21.
Computers.
  1. a group of data stored as a unit on an external storage medium and handled as a unit by the computer for input or output:
    This file has 20 records per block.
  2. a section of storage locations in a computer allocated to a particular set of instructions or data.
  3. a group of consecutive machine words organized as a unit and guiding a particular computer operation, especially with reference to input and output.
  4. (on a flow chart) a symbol representing an operation, device, or instruction in a computer program.
22.
Railroads. any of the short lengths into which a track is divided for signaling purposes.
23.
Philately. a group of four or more unseparated stamps, not in a strip.
24.
Slang. a person's head.
25.
Glassmaking. a wooden or metal cup for blocking a gather.
26.
an obstruction or stoppage in mental processes or speech, especially when related to stress, emotional conflict, etc.
28.
Geology.
  1. any large, angular mass of solid rock.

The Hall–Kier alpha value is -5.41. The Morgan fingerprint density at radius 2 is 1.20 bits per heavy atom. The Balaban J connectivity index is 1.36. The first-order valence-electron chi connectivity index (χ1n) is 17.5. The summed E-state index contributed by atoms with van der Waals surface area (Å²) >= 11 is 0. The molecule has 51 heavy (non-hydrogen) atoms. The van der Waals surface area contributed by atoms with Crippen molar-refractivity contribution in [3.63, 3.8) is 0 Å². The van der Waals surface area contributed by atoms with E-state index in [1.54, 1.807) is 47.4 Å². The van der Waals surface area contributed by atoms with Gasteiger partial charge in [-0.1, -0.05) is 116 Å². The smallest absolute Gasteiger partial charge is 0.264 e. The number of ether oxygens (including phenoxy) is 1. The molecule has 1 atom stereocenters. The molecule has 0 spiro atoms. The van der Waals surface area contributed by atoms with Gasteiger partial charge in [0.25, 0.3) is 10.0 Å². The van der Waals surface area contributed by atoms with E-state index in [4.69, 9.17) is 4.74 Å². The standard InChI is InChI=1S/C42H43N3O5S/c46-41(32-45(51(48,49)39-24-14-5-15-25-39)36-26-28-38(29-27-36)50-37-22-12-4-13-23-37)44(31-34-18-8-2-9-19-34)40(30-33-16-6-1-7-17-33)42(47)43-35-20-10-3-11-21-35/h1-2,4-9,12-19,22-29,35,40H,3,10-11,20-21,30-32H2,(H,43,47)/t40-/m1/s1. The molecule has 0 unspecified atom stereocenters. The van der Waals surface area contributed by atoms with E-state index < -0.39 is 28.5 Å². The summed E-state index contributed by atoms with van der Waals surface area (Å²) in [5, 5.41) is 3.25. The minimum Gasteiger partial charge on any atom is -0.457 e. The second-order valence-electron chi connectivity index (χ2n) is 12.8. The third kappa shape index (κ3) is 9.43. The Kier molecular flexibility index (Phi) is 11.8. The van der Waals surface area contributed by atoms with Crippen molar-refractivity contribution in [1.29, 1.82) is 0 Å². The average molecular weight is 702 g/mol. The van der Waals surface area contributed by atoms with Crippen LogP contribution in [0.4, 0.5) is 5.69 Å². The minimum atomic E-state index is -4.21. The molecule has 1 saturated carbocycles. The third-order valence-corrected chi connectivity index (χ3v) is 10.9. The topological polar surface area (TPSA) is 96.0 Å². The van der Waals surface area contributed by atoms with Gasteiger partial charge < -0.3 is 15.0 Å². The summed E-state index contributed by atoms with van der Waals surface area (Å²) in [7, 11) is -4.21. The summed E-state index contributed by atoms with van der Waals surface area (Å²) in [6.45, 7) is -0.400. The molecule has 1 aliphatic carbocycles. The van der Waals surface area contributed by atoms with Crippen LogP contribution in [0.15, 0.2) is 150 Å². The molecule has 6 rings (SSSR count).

2. fault block.
29.
(in Canada) a wild or remote area of land that has not yet been surveyed:
the Peace River block.
30.
Automotive. cylinder block.
31.
Falconry. a low perch to which a falcon is tethered outdoors.
verb (used with object)
32.
to obstruct (someone or something) by placing obstacles in the way (sometimes followed by up):
to block one's exit; to block up a passage.
33.
to fit with blocks; mount on a block.
34.
to shape or prepare on or with a block:
to block a hat; to block a sweater.
35.
to join (the ends of boards or the like) by fastening to a block of wood.
36.
Theater.
  1. Also, block out. to plan or work out the movement of performers in a play, pageant, etc.:
    Tomorrow we'll block act one.